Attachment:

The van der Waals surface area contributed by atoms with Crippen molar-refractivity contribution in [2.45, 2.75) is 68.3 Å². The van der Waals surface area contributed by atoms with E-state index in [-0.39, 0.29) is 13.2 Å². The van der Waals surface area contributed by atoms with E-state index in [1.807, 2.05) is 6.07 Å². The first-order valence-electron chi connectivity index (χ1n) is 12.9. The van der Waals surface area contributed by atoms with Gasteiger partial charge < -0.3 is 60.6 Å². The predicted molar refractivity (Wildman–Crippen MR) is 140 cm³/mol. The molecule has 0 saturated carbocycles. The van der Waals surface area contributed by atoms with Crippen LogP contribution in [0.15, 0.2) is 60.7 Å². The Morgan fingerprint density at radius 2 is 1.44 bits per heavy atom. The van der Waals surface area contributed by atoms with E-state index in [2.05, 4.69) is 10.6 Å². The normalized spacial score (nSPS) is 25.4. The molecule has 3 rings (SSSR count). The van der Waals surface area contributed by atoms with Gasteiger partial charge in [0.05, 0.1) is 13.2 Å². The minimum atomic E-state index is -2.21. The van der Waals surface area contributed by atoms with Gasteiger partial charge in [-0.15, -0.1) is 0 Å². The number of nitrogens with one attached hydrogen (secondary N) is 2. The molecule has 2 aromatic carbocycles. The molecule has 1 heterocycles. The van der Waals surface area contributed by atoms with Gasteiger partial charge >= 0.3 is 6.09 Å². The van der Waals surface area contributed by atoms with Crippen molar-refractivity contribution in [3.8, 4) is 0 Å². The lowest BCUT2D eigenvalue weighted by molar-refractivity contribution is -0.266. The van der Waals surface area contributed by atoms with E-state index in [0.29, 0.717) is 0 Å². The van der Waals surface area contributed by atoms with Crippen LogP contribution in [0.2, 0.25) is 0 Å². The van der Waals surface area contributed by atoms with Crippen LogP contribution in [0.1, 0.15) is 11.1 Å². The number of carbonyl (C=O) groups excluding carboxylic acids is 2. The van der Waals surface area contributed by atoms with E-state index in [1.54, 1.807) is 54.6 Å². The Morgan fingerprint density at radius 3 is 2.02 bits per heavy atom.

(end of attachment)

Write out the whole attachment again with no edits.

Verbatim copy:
The van der Waals surface area contributed by atoms with Crippen molar-refractivity contribution in [2.45, 2.75) is 68.3 Å². The van der Waals surface area contributed by atoms with E-state index in [-0.39, 0.29) is 13.2 Å². The van der Waals surface area contributed by atoms with E-state index in [1.807, 2.05) is 6.07 Å². The first-order valence-electron chi connectivity index (χ1n) is 12.9. The van der Waals surface area contributed by atoms with Gasteiger partial charge < -0.3 is 60.6 Å². The predicted molar refractivity (Wildman–Crippen MR) is 140 cm³/mol. The molecule has 0 saturated carbocycles. The van der Waals surface area contributed by atoms with Crippen LogP contribution in [0.15, 0.2) is 60.7 Å². The Morgan fingerprint density at radius 2 is 1.44 bits per heavy atom. The van der Waals surface area contributed by atoms with E-state index in [2.05, 4.69) is 10.6 Å². The normalized spacial score (nSPS) is 25.4. The molecule has 3 rings (SSSR count). The van der Waals surface area contributed by atoms with Gasteiger partial charge in [0.05, 0.1) is 13.2 Å². The minimum atomic E-state index is -2.21. The van der Waals surface area contributed by atoms with Gasteiger partial charge in [-0.15, -0.1) is 0 Å². The number of nitrogens with one attached hydrogen (secondary N) is 2. The molecule has 2 aromatic carbocycles. The molecule has 1 heterocycles. The van der Waals surface area contributed by atoms with Gasteiger partial charge >= 0.3 is 6.09 Å². The van der Waals surface area contributed by atoms with Crippen molar-refractivity contribution in [3.8, 4) is 0 Å². The lowest BCUT2D eigenvalue weighted by molar-refractivity contribution is -0.266. The van der Waals surface area contributed by atoms with E-state index in [0.29, 0.717) is 0 Å². The van der Waals surface area contributed by atoms with Crippen LogP contribution in [0.2, 0.25) is 0 Å². The van der Waals surface area contributed by atoms with Crippen LogP contribution in [0.1, 0.15) is 11.1 Å². The number of carbonyl (C=O) groups excluding carboxylic acids is 2. The van der Waals surface area contributed by atoms with E-state index in [1.54, 1.807) is 54.6 Å². The Morgan fingerprint density at radius 3 is 2.02 bits per heavy atom.